Nigeria Reclaims Gold Reserves as World Shifts Away from U.S. Finance

Written by Samuel Johnson.

Nigeria is making headlines by repatriating 21 tons of gold from the United States and the United Kingdom. This move comes as global confidence in Western financial systems wanes, driven by economic instability and geopolitical tensions. With inflation soaring and debt levels climbing, Nigerian policymakers are increasingly wary of the U.S. financial system’s reliability.

Economist Fatima Abubakar calls this a “strategic decision” and one of many “proactive measures” Nigeria is taking to protect its wealth. By bringing its gold reserves back home, Nigeria not only gains greater control over its financial assets but also demonstrates prudence in managing economic risks amidst global uncertainties.

This shift reflects a broader trend. Many countries are reevaluating the safety of keeping their reserves in Western nations. The move underscores a growing distrust in Western financial institutions and a push towards self-reliance.

Growing Distrust in Western Financial Systems

Nigeria isn’t alone in its quest for financial security. India recently repatriated 100 tons of gold from the UK. This decision highlights a significant shift as non-Western countries increasingly question the West’s grip on global finance. Many are waking up to the reality of the West’s gold and dollar reserves being used as tools of foreign policy control.

A 2023 World Gold Council (WGC) survey revealed that a substantial share of central banks are anxious about the future. After the U.S. and other Western nations froze about half of Russia’s $650 billion gold and foreign exchange holdings following the Ukraine invasion, central banks worldwide are rethinking their strategies. According to the survey, 68 percent of banks now prefer to keep their gold holdings within their own borders. Before the COVID-19 pandemic, only 45 percent of central banks felt this way.

Rod Ringrow, Invesco’s head of formal institutions, summed it up well: “‘If it’s my gold, then I want it in my country,’ has been the mantra we have seen in the last year or so.”

The Federal Reserve’s Opaque Gold Holdings

Amid these global shifts, the Federal Reserve’s secrecy about its gold holdings raises further concerns. The Federal Reserve has consistently refused to provide information about the amount of gold in its vaults. In March, Federal Reserve Chairman Jerome Powell evaded questions about it, adding to the mystery.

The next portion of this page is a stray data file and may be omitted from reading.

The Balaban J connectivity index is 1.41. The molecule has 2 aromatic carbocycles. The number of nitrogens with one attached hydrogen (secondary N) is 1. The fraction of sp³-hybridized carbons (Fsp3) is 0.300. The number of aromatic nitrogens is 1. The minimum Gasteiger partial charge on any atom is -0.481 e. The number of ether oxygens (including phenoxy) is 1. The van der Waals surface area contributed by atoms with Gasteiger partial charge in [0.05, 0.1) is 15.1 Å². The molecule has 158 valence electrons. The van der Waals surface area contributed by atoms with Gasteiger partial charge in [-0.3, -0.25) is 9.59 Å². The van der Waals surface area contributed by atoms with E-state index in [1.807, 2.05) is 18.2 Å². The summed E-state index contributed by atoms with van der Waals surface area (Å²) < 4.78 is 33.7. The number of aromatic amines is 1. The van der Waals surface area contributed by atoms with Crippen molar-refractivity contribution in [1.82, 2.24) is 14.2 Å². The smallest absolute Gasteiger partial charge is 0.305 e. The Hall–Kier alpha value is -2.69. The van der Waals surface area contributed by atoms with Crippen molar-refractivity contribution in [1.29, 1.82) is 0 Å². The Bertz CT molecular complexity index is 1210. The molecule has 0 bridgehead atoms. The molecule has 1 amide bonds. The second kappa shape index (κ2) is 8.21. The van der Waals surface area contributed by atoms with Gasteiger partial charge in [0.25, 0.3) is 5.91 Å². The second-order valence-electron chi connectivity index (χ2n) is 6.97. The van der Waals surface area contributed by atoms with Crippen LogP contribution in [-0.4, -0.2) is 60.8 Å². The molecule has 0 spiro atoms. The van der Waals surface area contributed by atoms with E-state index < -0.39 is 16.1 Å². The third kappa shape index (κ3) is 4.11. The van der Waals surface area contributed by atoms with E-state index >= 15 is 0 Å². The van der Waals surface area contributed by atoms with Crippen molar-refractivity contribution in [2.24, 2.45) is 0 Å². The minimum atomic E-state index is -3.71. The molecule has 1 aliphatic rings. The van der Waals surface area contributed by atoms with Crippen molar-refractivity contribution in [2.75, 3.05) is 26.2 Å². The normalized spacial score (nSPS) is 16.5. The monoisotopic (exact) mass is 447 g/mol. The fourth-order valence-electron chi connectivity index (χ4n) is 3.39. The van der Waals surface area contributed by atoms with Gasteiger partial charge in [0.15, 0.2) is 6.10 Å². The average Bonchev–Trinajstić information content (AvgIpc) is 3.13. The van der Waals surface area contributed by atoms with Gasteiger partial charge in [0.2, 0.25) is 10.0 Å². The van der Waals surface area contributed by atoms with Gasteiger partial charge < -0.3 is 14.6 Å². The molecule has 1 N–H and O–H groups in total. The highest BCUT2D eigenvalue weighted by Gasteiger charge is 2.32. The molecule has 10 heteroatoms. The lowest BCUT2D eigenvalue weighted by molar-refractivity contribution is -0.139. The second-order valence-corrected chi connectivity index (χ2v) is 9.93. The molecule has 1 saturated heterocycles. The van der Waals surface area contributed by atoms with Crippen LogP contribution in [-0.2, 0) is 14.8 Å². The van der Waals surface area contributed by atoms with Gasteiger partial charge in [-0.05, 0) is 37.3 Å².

Even more troubling, the Fed has not complied with a Freedom of Information Act (FOIA) request for records on gold holdings, filed by Headline USA. This lack of transparency fuels speculation that there might be little to no gold left in the vaults. The FOIA request sought details about the gold amounts before Russia’s military actions in Ukraine, but the Fed declined to provide any information.

This secrecy isn’t new. In 2019, before the COVID-19 pandemic and the Russia-Ukraine conflict, Poland, Hungary, and Romania repatriated substantial amounts of gold. Germany brought back about half of its gold reserves in 2017, and Australia took similar steps two years earlier.

Our Take

The move by countries like Nigeria to repatriate their gold reserves signals a lack of trust in Western financial systems. This trend is concerning as it highlights the instability and potential decline of Western economic dominance. By holding onto their gold, these nations are safeguarding their wealth against the unpredictability of the global financial landscape. This shift away from Western financial institutions could lead to further economic fragmentation and instability, undermining the already fragile global economy. It’s a stark reminder of the need for greater transparency and stability in international finance.

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